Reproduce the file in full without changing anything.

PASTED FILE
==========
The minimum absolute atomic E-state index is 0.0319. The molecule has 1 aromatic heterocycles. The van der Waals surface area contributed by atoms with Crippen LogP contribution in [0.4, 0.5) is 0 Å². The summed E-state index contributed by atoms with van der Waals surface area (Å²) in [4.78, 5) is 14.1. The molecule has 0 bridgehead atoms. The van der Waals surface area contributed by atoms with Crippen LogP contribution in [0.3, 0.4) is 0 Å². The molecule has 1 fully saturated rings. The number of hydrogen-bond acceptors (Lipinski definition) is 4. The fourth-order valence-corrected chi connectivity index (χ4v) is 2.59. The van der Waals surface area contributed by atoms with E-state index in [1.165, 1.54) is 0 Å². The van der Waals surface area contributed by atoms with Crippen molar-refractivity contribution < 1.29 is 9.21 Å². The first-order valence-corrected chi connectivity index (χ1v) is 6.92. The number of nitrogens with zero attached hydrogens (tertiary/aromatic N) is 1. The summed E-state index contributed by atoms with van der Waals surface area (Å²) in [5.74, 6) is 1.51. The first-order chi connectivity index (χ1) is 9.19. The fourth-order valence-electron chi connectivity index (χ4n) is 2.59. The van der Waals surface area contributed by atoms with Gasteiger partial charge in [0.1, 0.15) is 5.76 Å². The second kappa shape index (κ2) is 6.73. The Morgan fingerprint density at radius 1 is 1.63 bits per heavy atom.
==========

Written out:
The minimum absolute atomic E-state index is 0.0319. The molecule has 1 aromatic heterocycles. The van der Waals surface area contributed by atoms with Crippen LogP contribution in [0.4, 0.5) is 0 Å². The summed E-state index contributed by atoms with van der Waals surface area (Å²) in [4.78, 5) is 14.1. The molecule has 0 bridgehead atoms. The van der Waals surface area contributed by atoms with Crippen LogP contribution in [0.3, 0.4) is 0 Å². The molecule has 1 fully saturated rings. The number of hydrogen-bond acceptors (Lipinski definition) is 4. The fourth-order valence-corrected chi connectivity index (χ4v) is 2.59. The van der Waals surface area contributed by atoms with E-state index in [1.165, 1.54) is 0 Å². The van der Waals surface area contributed by atoms with Crippen molar-refractivity contribution < 1.29 is 9.21 Å². The first-order valence-corrected chi connectivity index (χ1v) is 6.92. The number of nitrogens with zero attached hydrogens (tertiary/aromatic N) is 1. The summed E-state index contributed by atoms with van der Waals surface area (Å²) in [5.74, 6) is 1.51. The first-order chi connectivity index (χ1) is 9.19. The fourth-order valence-electron chi connectivity index (χ4n) is 2.59. The van der Waals surface area contributed by atoms with Gasteiger partial charge in [0.1, 0.15) is 5.76 Å². The second kappa shape index (κ2) is 6.73. The Morgan fingerprint density at radius 1 is 1.63 bits per heavy atom.